For years, Twitter, like other social media platforms, has freely given its platform data to independent researchers so that they can analyze everything from online trolling to the spread of misinformation. Those studies have been critical to understanding the tactics used by scammers, foreign influence campaigns and other malicious actors trying to manipulate social media.
But now researchers fear the future of that work is under threat, after Twitter abruptly announced plans last week to restrict access to this data and charge money for it.
The plan provided few details before it was delayed Wednesday amid a public backlash, but the company nonetheless intends to move forward with it. Twitter now says it will end free access to its application programming interface, or API, the software enabling third parties to tap into Twitter’s systems, on Feb. 13, and plans to replace it with paid access starting at $100 a month for “basic access” granting a “low level of API usage.”
Such a change would chill civic research on Twitter manipulation and have devastating consequences for transparency, accountability and the public good, said Rebekah Tromble, director of George Washington University’s Institute for Data, Democracy and Politics.
“It’s just abundantly clear that the impact is going to be profound on the research community, profound on civil society organizations that rely on free access to the API in order to provide a vitally important public service,” Tromble told CNN. “Twitter essentially has gone, in a blink of an eye, from being an industry leader in transparency to the bottom of the barrel.”
The plan highlights the tension between new owner Elon Musk’s vows to bolster transparency on Twitter’s platform and the pressure he faces to shore up revenue through subscription products in order to improve the company’s bottom line, particularly in the face of an advertiser revolt.
Twitter’s plan to restrict access to data also comes as it boasted to European Union authorities, in a report made public Thursday, that it provides “industry-leading access to data.”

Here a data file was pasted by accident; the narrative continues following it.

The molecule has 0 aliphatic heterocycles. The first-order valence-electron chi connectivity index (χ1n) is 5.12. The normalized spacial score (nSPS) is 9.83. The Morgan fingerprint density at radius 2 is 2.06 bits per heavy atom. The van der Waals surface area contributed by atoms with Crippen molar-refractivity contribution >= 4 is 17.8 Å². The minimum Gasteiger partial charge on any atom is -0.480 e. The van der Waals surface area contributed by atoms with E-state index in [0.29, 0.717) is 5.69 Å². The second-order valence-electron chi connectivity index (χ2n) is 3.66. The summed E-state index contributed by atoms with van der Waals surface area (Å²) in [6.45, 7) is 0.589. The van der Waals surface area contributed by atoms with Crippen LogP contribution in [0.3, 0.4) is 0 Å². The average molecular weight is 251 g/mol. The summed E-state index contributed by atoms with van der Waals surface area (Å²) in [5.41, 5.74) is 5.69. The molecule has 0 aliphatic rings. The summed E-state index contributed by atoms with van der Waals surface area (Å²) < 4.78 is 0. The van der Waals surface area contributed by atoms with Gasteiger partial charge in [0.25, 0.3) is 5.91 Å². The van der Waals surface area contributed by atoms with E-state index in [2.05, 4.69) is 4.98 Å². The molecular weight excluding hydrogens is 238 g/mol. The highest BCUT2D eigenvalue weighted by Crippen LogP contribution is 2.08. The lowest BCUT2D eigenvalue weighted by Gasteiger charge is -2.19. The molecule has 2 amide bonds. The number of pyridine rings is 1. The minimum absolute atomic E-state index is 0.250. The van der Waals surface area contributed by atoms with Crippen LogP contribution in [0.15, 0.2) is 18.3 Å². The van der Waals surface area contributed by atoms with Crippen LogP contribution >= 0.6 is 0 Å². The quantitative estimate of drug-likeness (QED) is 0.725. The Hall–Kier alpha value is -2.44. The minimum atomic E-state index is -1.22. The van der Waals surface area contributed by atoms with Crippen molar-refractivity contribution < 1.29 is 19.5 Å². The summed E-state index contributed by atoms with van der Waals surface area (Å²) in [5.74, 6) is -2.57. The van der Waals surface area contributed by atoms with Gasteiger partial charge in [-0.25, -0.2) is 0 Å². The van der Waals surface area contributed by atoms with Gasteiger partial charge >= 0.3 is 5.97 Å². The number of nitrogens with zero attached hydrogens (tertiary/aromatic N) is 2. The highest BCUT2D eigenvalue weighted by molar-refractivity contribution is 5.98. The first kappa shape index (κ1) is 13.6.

“Since 2006, academic researchers have used data from the public conversation to study topics as diverse as the conversation on Twitter itself,” the report said, “from state-backed efforts to disrupt the public conversation to floods and climate change, from attitudes and perceptions about COVID-19 to efforts to promote healthy conversation online.”
“Today, academic researchers are one of the largest groups of people using the Twitter API,” the report added. But Twitter’s changes erecting a paywall for API access may jeopardize all that, Tromble and other researchers said.
The company didn’t immediately respond to a request for comment.
Musk has framed Twitter’s API restrictions as part of his wider effort to stamp out spammy, automated accounts. The data interface “is being abused badly right now by bot scammers and opinion manipulators,” he tweeted last week. “There’s no verification process or cost, so easy to spin up 100k bots to do bad things.”
But Musk’s proposed cure — putting a price on platform access — triggered a backlash from third-party software developers behind so-called “good” Twitter bots that also could be harmed by the change. Two days later, Musk seemed to soften his stancebut his concession only appeared to address the concerns of developers who use the API to write automated tweets, said Tromble, not those of researchers who use the API to collect and analyze large volumes of platform data.
Musk’s allegations about the prevalence of bots on Twitter were a centerpiece of his attempt last year to back out of buying Twitter, an ultimately unsuccessful effort. Ironically, however, Musk’s looming changes to the Twitter API might make it harder to study bot behavior on Twitter.
One of the third-party applications that depends on Twitter’s API is Botometer, a tool developed by Indiana University researchers and that was heavily cited by Musk’s team in court to defend his claims that Twitter was ridden with “bad” bots.
Kaicheng Yang, one of the creators of Botometer, told CNN Thursday that Twitter’s coming API changes “would definitely make my work harder” and raise the project’s costs. Yang said he would attempt to find funding to keep the project going, but that users could ultimately have to bear the costs of Botometer’s use of Twitter’s API, which he said could be “prohibitive” and drive people away from the tool.